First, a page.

REID: A lot of Republican strategists in North Carolina are worried about that very question. Exit polls from the last three elections suggest Democrats have a higher ceiling than the one they reached in 2008: In both 2008 (when Democrats won the state) and 2012 (when Republicans won it), African Americans made up 23 percent of the electorate, the exit polls showed. But in 2004, when George W. Bush won the state by 12 points, exit polls showed African Americans made up 26 percent of the electorate. There may be more unregistered voters out there.
That means the next Democrat on a statewide ballot – Sen. Kay Hagan – is going to need the kind of field program that spends a year registering voters, signing them up for absentee ballots and getting them to early voting polling places (How will North Carolina’s new election reform law change the way North Carolinians vote and challenge Hagan’s team? Glad you asked, I spent most of a Saturday writing that very story).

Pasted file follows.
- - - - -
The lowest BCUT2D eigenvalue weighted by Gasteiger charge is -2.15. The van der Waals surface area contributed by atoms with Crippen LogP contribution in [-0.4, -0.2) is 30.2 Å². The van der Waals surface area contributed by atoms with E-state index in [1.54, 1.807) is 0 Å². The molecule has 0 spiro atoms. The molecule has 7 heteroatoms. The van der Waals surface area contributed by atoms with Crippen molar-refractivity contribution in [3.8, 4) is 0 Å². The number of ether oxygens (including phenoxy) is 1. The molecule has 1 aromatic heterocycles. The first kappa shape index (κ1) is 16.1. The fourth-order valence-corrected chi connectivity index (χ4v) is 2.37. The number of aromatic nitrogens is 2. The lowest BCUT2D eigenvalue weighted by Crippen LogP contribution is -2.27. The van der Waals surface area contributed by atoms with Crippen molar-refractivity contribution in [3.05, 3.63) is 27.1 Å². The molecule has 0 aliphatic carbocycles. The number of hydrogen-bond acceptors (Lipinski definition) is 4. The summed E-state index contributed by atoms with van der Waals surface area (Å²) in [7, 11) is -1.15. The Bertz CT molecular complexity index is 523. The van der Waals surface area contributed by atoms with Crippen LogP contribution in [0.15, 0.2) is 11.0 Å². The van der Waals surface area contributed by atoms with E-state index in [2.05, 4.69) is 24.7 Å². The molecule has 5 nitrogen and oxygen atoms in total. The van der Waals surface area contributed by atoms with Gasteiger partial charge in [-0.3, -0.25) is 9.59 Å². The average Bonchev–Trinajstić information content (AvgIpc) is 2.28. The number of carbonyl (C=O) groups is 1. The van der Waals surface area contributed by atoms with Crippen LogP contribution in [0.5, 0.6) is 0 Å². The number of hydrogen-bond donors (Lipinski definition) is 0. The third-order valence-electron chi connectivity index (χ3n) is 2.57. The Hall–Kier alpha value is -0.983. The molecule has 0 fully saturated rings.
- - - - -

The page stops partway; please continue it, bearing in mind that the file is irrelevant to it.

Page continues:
And I think that hints at one of the fundamental political questions out there today: Democrats don’t have a winning coalition nationwide, or even in some of these swing states. A guy named Barack Obama has a winning coalition. Can the next Democratic appropriate his unique appeal, and his campaign’s unique approach to politics? If they do, it’ll be very hard for Republicans to win a presidential campaign until they come up with a formula that alters the balance. If they don’t, we’re still a tossup nation.
What do you think about Hagan’s chances?